Diabetes Complicates Depression and Anxiety Therapy: Increased Use of Atypical Antipsychotics Brings Weight, Glucose Metabolism, and Lipid Liabilities

Article excerpt

News reports of an epidemic of diabetes are not exaggerated: An estimated 21 million Americans are affected with the metabolic disorder.

Many will require psychiatric care. Diabetic patients are twice as likely as the general population to suffer from depression, and individuals with depression are at comparably higher risk of developing type 2 diabetes. Although anxiety disorders have been less studied in this regard, some surveys have found the prevalence of generalized anxiety disorder (GAD) among people with diabetes to be 14%--well above the norm--with increased rates of specific phobias as well. It has been widely publicized that schizophrenia and some drugs used to treat it are associated with a heightened risk for type 2 diabetes.

One condition often compromises management of the other. "People with diabetes who are depressed are less likely to adhere to their diet or to exercise, and more likely to smoke. They have higher [body mass indexes] and more lapses in medications needed to control their condition," said Dr. Wayne J. Katon, professor of psychiatry at the University of Washington, Seattle.

Anxiety may likewise impair self-care among those with diabetes, said Dr. Eduardo A. Colon, vice chief of psychiatry at Hennepin County Medical Center, Minn., and professor of psychiatry at the University of Minnesota, Minneapolis.

"These patients are less able to cook for themselves, go grocery shopping, do glucose testing. An anxious patient who has had an episode of hypoglycemia may refuse to lower his blood sugar to an adequate level because tighter glucose control makes further episodes more likely," he said.

From a biologic perspective, disturbance of the hypothalamic-pituitary axis in depression can increase secretion of cortisol and catecholamines, which has a negative impact on insulin sensitivity and glucose regulation, Dr. Colon said.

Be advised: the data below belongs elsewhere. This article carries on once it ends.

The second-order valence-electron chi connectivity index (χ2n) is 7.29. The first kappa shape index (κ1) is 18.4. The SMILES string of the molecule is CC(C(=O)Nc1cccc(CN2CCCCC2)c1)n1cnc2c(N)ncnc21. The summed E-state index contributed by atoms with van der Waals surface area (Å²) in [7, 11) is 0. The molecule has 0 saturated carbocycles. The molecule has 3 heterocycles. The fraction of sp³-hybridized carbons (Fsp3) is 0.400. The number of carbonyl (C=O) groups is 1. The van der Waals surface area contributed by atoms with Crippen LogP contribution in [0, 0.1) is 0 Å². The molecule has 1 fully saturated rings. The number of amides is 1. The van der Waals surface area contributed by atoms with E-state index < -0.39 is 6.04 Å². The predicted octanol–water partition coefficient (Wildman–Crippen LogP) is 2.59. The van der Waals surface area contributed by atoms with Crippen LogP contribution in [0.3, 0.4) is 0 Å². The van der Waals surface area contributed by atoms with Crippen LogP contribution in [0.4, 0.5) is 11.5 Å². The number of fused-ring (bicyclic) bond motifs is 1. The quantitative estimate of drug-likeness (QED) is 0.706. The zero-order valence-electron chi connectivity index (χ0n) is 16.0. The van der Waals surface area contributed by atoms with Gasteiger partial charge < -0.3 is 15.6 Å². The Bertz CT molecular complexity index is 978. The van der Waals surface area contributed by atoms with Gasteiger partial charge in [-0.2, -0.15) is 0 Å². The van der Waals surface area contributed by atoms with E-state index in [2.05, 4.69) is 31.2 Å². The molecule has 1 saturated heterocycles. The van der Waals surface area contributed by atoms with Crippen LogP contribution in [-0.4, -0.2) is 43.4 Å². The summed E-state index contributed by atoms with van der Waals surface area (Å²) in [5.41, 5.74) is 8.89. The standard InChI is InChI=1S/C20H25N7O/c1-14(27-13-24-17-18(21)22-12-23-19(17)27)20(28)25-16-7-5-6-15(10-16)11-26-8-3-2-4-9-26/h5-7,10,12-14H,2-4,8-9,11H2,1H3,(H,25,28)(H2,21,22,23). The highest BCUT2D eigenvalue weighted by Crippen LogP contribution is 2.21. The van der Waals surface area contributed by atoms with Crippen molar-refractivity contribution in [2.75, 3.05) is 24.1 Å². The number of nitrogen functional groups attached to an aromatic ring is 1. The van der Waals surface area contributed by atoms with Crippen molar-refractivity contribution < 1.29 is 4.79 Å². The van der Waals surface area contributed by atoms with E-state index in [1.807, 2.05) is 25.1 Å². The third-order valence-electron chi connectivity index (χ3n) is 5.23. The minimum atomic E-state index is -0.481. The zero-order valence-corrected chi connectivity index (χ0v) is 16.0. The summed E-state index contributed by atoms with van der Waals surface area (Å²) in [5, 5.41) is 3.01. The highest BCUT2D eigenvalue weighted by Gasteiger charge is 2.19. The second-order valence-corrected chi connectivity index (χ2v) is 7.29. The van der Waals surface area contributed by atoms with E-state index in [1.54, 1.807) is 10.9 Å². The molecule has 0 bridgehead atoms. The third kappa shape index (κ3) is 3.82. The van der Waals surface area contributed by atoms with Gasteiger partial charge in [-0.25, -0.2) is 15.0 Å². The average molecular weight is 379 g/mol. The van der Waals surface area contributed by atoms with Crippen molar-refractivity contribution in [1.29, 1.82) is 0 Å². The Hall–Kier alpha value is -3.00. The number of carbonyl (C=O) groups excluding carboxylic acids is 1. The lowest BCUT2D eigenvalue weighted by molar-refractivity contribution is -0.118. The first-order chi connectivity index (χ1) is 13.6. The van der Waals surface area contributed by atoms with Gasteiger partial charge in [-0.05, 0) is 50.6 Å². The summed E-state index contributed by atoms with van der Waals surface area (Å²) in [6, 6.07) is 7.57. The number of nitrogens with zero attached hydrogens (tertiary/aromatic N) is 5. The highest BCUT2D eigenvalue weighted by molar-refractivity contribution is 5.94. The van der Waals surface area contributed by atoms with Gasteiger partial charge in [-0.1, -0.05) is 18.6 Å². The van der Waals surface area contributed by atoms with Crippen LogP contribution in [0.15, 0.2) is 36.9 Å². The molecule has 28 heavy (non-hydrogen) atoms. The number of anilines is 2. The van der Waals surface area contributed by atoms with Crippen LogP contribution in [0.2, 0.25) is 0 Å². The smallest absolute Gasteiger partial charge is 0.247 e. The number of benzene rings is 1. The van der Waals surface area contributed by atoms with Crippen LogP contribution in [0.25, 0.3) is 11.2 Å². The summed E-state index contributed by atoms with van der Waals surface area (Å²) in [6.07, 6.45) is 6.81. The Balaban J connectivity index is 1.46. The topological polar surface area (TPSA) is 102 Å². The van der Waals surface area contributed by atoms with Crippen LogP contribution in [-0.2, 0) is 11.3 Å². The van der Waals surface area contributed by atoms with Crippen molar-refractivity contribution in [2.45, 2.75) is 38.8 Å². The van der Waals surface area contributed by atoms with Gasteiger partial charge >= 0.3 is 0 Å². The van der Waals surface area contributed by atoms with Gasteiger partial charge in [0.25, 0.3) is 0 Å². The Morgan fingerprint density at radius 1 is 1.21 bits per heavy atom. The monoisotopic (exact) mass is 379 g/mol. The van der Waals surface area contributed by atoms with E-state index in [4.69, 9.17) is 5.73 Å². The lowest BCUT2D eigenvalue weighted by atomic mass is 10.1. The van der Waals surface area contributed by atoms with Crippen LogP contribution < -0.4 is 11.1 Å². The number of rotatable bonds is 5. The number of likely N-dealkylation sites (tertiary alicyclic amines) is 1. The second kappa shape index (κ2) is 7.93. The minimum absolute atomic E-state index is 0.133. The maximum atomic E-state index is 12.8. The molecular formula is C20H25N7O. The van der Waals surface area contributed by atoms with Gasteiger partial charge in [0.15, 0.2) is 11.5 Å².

For whatever reason, psychiatric comorbidity negatively affects the course of diabetes. Dr. Katon's study of 4,800 diabetics found a cross-sectional association with a higher number of diabetes complications, and over a 3-year period, depression was associated with a twofold increase in mortality, "even after we controlled for the greater initial severity of disease in depressed versus nondepressed diabetic patients," Dr. Katon said.

The treatment of psychiatric disorders in the context of diabetes represents a challenge. "These patients already have a medical condition that's complicated to manage, and the difficulty can be compounded by antidepressants," said Dr. Alan M. Jacobson, director of mental health programs at the Joslin Diabetes Center and professor of psychiatry at Harvard Medical School, Boston.

"One needs to take both disorders into account in selecting psychotropics and titrating them to their optimal level," he noted.

Tricyclics can increase blood sugar levels, and selective serotonin reuptake inhibitors reduce them. "Patients should be encouraged to test their blood sugar more often when starting an antidepressant or changing the dosage, and make adjustments in insulin or oral agents accordingly," Dr. Jacobson said.

Concurrent diabetes may compromise adherence to a psychotropic regimen: A patient who is already taking several drugs (a regimen will frequently address cardiovascular risk as well as diabetes) and making the life changes required by diabetes management may find it difficult to accommodate treatment for another disorder, Dr. Katon said.

Little controlled research has been done on this issue, but it appears the standard drugs for anxiety and depression are reasonably safe and effective for those with diabetes. Choosing among them may mean matching diabetes manifestations against psychotropic effects and side effects.

For example, weight control is of particular concern in diabetes, and sexual dysfunction is common as well. …